Carlos “Ocelote” Rodriguez was a competitive LoL player who recently retired from competition but is using his fame to promote a gaming mouse and mat from Ozone.  You will recognize the shell of the mouse from previous links to reviews of the Argon, with a new colour scheme and logo.  It uses an ADNS 9800 laser sensor that can be adjusted from 800 to 8200 DPI and sports 128kb of memory onboard to help you program those 9 OMRON buttons in different profiles.  The weight is adjustable thanks to the four 4.5g weights which ship with the mouse and lefties will be glad to know this mouse goes both ways.  Also make sure to check out the rather unique aluminium mouse mat in KitGuru's review found here.

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"Even though a lot of pro-gamers are endorsing gaming peripherals these days, it is rare that you see one named after a particular player. Still, that is exactly what has happened with Ozone’s latest hardware, which is named after one of the highest earning eSports gamers in the world: Carlos “Ocelote” Rodriguez."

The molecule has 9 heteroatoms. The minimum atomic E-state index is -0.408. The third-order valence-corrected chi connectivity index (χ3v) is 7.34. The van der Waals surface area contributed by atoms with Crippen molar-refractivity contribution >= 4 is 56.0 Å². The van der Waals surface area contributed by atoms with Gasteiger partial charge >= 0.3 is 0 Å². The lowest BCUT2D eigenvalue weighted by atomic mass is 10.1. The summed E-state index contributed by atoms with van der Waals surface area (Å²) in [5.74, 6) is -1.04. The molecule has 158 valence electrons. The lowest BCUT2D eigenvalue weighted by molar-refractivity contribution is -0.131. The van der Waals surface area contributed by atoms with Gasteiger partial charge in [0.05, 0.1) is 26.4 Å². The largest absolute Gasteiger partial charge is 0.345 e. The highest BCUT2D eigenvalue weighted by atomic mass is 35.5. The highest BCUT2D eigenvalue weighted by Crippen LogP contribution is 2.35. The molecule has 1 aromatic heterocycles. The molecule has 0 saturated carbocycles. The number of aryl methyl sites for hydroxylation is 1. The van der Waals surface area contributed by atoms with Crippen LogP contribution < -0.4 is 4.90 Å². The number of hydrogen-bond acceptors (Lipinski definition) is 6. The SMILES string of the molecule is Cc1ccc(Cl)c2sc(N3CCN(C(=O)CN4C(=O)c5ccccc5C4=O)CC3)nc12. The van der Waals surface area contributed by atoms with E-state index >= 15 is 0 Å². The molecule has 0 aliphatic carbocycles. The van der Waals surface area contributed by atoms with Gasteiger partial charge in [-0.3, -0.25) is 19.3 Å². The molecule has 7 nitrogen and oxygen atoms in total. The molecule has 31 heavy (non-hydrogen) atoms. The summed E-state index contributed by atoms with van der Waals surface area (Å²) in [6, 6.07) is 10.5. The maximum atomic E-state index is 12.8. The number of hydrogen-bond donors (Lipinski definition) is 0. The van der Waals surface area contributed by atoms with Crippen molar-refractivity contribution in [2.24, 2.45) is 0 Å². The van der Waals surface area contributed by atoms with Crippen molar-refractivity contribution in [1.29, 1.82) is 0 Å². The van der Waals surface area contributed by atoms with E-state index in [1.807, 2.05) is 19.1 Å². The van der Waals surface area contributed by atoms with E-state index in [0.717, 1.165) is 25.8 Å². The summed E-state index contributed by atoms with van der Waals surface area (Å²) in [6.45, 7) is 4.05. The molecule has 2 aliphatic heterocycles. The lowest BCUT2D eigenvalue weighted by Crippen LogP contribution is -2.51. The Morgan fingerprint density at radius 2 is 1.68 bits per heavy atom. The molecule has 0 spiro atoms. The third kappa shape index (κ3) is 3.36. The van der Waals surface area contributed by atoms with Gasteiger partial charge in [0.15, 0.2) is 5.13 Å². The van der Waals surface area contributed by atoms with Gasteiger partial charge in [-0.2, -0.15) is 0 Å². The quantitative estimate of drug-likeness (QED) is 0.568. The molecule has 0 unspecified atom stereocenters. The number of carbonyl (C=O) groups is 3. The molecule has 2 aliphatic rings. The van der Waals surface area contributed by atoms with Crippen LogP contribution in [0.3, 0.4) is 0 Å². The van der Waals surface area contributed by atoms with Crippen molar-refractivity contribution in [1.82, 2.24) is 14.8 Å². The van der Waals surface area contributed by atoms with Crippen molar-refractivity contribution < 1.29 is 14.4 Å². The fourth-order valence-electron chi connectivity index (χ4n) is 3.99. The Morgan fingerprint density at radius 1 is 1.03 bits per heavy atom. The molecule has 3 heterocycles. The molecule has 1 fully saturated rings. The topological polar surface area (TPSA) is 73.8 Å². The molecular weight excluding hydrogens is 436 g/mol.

Here is some more Tech News from around the web:

Tech Talk

Source: KitGuru

A quiet upgrade to Linux 4.0

Subject: General Tech | April 13, 2015 - 12:28 PM |
Tagged: linux, Linux 4.0

The upgrade to version 4.0 of the Linux kernel happened quietly over the weekend, less a huge step forward than an incremental improvement.  The most interesting feature for those who support Linux boxes will be the non-disruptive kernel patching, allowing you to apply patches without causing downtime; assuming you properly tested the patches that is.  As well support for Intel's new Quark processor has been added and support for the Z13 found in IBM machines has also been improved.  It was hinted to The Inquirer that version 4.1 is likely to see far more changes incorporated in its release.